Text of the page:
The high value of resistor 48 is to assure that, along with sufficient gain in amplifiers 12 and 30, capacitor 50 is not sufficiently discharged as to allow ripple to appear at that switch output 59. That is, with the parameters given above, the placement of the operator's finger upon the touch plate 56 allows a rapid charging of capacitor 50 with the effect of changing the state of amplifier 30. If the gain of amplifier 12 is not sufficient to maintain capacitor 50 in a charged state, or if the value of resistor 48 with respect to the power frequency is not sufficiently large, or if the gain of amplifier 30 is not sufficient, the output impedance at output 59 may vary from the desired open circuit or closed circuit to an intermediate value which is not acceptable. That is, assuming the finger of an operator touching touch plate 56 renders the output impedance at output terminal 59 a short circuit, i.e. transistor 178 of FIG. 4 saturated, insufficient gain in amplifiers 12 or 30 or insufficient impedance in resistor 48 would allow the impedance from output terminal 59 to circuit ground 26 to rise from substantially zero ohms, i.e. transistor 178 in a conducting but unsaturated state, and constitute impedance which must be accounted for.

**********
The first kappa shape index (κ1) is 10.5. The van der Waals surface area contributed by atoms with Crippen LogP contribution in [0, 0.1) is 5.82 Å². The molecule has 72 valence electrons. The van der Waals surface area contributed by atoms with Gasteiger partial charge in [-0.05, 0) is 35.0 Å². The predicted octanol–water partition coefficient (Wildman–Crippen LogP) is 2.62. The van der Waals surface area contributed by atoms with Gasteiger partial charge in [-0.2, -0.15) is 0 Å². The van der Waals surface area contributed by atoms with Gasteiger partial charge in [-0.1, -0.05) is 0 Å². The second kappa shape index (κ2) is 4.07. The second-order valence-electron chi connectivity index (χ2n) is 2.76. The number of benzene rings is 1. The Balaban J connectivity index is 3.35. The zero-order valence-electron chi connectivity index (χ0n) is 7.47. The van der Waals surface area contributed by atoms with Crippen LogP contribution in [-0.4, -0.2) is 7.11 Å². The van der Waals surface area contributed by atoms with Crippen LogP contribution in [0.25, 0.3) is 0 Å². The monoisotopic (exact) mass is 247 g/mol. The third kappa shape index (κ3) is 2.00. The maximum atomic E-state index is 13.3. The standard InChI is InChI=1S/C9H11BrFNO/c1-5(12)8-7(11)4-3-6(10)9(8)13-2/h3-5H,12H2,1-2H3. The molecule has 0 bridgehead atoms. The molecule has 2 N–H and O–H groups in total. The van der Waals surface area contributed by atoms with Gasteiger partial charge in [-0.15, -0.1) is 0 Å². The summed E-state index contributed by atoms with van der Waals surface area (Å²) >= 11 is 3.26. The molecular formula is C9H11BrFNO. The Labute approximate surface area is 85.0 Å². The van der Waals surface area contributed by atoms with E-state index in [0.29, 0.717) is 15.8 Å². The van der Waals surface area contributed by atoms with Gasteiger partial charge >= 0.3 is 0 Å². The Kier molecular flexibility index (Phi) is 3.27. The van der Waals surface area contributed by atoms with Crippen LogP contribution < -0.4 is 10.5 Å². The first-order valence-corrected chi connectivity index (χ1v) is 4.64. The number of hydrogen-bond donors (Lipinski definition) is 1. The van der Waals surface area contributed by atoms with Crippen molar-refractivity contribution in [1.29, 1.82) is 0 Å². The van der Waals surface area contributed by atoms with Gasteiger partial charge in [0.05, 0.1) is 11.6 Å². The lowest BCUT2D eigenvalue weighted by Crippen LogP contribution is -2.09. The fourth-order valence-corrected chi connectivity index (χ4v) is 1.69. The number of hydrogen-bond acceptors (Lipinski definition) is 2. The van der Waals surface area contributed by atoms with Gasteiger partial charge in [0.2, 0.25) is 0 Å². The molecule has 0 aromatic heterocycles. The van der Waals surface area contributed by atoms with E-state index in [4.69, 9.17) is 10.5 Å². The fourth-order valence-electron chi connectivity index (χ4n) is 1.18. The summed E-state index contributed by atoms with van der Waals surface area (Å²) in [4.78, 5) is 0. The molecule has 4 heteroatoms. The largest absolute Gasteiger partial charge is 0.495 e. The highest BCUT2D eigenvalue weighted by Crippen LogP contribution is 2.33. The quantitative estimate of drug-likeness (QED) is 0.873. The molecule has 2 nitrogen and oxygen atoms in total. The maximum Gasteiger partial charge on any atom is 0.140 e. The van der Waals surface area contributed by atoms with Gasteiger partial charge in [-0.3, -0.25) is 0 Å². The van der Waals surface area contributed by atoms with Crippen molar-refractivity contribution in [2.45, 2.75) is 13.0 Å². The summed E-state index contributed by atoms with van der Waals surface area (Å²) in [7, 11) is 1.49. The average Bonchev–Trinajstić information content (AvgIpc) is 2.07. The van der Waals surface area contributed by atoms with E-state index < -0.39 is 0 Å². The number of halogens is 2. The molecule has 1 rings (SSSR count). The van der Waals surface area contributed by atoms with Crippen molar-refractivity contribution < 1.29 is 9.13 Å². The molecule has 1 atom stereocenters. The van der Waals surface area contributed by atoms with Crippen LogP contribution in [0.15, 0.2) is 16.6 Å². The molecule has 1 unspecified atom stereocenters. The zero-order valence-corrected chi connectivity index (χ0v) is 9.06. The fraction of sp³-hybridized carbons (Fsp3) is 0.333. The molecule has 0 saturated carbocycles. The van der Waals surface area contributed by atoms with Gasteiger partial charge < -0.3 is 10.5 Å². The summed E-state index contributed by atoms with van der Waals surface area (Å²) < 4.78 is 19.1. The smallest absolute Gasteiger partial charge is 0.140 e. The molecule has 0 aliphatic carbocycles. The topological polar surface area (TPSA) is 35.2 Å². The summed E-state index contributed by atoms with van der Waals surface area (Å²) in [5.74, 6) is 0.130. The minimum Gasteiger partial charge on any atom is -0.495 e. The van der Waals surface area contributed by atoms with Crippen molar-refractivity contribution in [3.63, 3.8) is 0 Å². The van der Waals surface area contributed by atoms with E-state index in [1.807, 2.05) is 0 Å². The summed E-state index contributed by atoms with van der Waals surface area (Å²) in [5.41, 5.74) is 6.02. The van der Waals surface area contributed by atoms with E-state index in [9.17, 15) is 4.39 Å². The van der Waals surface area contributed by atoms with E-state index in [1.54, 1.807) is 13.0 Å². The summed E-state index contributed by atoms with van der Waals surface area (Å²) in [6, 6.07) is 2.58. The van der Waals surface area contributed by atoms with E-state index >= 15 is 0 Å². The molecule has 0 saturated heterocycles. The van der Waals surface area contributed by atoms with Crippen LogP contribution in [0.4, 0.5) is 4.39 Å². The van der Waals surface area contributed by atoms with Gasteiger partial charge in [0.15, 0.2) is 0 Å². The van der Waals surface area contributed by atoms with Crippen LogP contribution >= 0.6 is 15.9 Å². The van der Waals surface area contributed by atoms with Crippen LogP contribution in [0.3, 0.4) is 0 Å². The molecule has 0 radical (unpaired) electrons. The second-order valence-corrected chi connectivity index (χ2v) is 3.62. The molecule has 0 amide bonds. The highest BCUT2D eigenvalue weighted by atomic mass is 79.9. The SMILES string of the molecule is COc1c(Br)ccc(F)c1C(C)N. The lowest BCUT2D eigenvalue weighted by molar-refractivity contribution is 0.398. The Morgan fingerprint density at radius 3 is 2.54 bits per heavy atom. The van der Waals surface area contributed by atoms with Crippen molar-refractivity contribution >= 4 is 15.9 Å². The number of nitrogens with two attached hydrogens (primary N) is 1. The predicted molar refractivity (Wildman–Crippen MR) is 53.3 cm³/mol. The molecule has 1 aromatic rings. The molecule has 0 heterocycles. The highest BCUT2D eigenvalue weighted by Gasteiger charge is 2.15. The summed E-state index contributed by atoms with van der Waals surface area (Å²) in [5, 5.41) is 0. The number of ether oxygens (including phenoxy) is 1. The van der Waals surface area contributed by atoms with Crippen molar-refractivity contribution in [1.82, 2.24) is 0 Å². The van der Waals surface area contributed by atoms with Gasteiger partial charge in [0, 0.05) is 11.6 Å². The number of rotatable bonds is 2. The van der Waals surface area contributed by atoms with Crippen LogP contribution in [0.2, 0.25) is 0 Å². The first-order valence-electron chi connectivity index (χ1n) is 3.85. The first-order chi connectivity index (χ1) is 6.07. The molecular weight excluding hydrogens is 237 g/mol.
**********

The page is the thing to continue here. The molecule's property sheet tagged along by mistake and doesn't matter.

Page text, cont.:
Now that the basic operation of the electronic switch of the present invention has been explained, the selection of the various parameters for proper operation can be appreciated. In the preferred embodiment, the first parameter selected is the value of the storage means 50, in this case the capacitance. As set out above, the value of the capacitance is selected for its ease of fabrication by mass production techniques.